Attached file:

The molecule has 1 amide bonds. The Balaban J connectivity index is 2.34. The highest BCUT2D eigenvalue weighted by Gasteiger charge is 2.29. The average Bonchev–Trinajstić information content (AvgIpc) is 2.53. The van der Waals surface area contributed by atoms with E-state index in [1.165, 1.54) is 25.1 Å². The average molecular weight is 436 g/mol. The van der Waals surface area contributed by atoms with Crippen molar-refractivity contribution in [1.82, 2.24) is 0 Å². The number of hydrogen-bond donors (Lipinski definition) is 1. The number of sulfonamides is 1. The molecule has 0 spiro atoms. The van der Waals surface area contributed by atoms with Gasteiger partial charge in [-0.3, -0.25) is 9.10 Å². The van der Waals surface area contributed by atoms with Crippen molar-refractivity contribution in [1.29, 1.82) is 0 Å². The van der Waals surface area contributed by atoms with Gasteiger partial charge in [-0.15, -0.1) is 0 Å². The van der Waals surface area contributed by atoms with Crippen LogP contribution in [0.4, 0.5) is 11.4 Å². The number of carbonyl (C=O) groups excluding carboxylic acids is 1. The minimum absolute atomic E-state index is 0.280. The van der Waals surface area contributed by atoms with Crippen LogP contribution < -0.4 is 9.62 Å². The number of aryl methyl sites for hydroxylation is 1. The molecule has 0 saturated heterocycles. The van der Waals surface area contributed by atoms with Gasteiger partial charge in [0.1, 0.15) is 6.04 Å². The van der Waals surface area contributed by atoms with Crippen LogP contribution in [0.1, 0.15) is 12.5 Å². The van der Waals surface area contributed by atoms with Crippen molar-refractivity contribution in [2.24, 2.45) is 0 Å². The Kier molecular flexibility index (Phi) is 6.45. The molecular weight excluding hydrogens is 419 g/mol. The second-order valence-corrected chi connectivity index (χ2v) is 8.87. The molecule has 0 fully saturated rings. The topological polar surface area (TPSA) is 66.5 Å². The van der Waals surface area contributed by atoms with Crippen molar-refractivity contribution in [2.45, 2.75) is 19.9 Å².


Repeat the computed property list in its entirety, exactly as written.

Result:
The molecule has 1 amide bonds. The Balaban J connectivity index is 2.34. The highest BCUT2D eigenvalue weighted by Gasteiger charge is 2.29. The average Bonchev–Trinajstić information content (AvgIpc) is 2.53. The van der Waals surface area contributed by atoms with E-state index in [1.165, 1.54) is 25.1 Å². The average molecular weight is 436 g/mol. The van der Waals surface area contributed by atoms with Crippen molar-refractivity contribution in [1.82, 2.24) is 0 Å². The number of hydrogen-bond donors (Lipinski definition) is 1. The number of sulfonamides is 1. The molecule has 0 spiro atoms. The van der Waals surface area contributed by atoms with Gasteiger partial charge in [-0.3, -0.25) is 9.10 Å². The van der Waals surface area contributed by atoms with Crippen molar-refractivity contribution in [1.29, 1.82) is 0 Å². The van der Waals surface area contributed by atoms with Gasteiger partial charge in [-0.15, -0.1) is 0 Å². The van der Waals surface area contributed by atoms with Crippen LogP contribution in [0.4, 0.5) is 11.4 Å². The number of carbonyl (C=O) groups excluding carboxylic acids is 1. The minimum absolute atomic E-state index is 0.280. The van der Waals surface area contributed by atoms with Crippen LogP contribution < -0.4 is 9.62 Å². The number of aryl methyl sites for hydroxylation is 1. The molecule has 0 saturated heterocycles. The van der Waals surface area contributed by atoms with Gasteiger partial charge in [0.1, 0.15) is 6.04 Å². The van der Waals surface area contributed by atoms with Crippen LogP contribution in [0.1, 0.15) is 12.5 Å². The van der Waals surface area contributed by atoms with Crippen molar-refractivity contribution in [2.24, 2.45) is 0 Å². The Kier molecular flexibility index (Phi) is 6.45. The molecular weight excluding hydrogens is 419 g/mol. The second-order valence-corrected chi connectivity index (χ2v) is 8.87. The molecule has 0 fully saturated rings. The topological polar surface area (TPSA) is 66.5 Å². The van der Waals surface area contributed by atoms with Crippen molar-refractivity contribution in [2.45, 2.75) is 19.9 Å².